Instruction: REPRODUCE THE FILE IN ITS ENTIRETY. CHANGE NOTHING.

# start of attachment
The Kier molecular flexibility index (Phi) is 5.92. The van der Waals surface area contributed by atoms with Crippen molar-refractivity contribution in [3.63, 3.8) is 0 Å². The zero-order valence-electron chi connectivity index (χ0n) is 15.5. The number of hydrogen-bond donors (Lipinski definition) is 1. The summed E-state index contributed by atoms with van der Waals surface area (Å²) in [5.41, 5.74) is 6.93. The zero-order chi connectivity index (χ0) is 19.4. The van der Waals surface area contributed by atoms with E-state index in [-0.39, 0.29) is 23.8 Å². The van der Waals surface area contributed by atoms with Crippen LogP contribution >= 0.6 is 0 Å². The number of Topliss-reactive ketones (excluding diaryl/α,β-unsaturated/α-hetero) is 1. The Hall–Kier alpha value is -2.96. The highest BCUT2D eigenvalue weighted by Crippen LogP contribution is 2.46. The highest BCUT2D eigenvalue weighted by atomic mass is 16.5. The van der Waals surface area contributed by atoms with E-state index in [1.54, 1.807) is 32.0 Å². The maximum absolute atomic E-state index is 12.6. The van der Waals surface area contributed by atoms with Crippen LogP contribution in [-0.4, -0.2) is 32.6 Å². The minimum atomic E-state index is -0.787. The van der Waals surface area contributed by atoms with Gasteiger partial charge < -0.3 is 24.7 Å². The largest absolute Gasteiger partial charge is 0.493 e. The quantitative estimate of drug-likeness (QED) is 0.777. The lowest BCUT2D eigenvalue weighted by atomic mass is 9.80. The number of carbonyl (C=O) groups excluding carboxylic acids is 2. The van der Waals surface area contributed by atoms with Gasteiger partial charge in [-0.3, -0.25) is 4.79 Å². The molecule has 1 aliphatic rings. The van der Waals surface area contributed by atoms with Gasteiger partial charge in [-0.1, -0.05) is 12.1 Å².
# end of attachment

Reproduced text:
The Kier molecular flexibility index (Phi) is 5.92. The van der Waals surface area contributed by atoms with Crippen molar-refractivity contribution in [3.63, 3.8) is 0 Å². The zero-order valence-electron chi connectivity index (χ0n) is 15.5. The number of hydrogen-bond donors (Lipinski definition) is 1. The summed E-state index contributed by atoms with van der Waals surface area (Å²) in [5.41, 5.74) is 6.93. The zero-order chi connectivity index (χ0) is 19.4. The van der Waals surface area contributed by atoms with E-state index in [-0.39, 0.29) is 23.8 Å². The van der Waals surface area contributed by atoms with Crippen LogP contribution >= 0.6 is 0 Å². The number of Topliss-reactive ketones (excluding diaryl/α,β-unsaturated/α-hetero) is 1. The Hall–Kier alpha value is -2.96. The highest BCUT2D eigenvalue weighted by Crippen LogP contribution is 2.46. The highest BCUT2D eigenvalue weighted by atomic mass is 16.5. The van der Waals surface area contributed by atoms with E-state index in [1.54, 1.807) is 32.0 Å². The maximum absolute atomic E-state index is 12.6. The van der Waals surface area contributed by atoms with Crippen LogP contribution in [-0.4, -0.2) is 32.6 Å². The minimum atomic E-state index is -0.787. The van der Waals surface area contributed by atoms with Gasteiger partial charge < -0.3 is 24.7 Å². The largest absolute Gasteiger partial charge is 0.493 e. The quantitative estimate of drug-likeness (QED) is 0.777. The lowest BCUT2D eigenvalue weighted by atomic mass is 9.80. The number of carbonyl (C=O) groups excluding carboxylic acids is 2. The van der Waals surface area contributed by atoms with Gasteiger partial charge in [-0.3, -0.25) is 4.79 Å². The molecule has 1 aliphatic rings. The van der Waals surface area contributed by atoms with Gasteiger partial charge in [-0.1, -0.05) is 12.1 Å².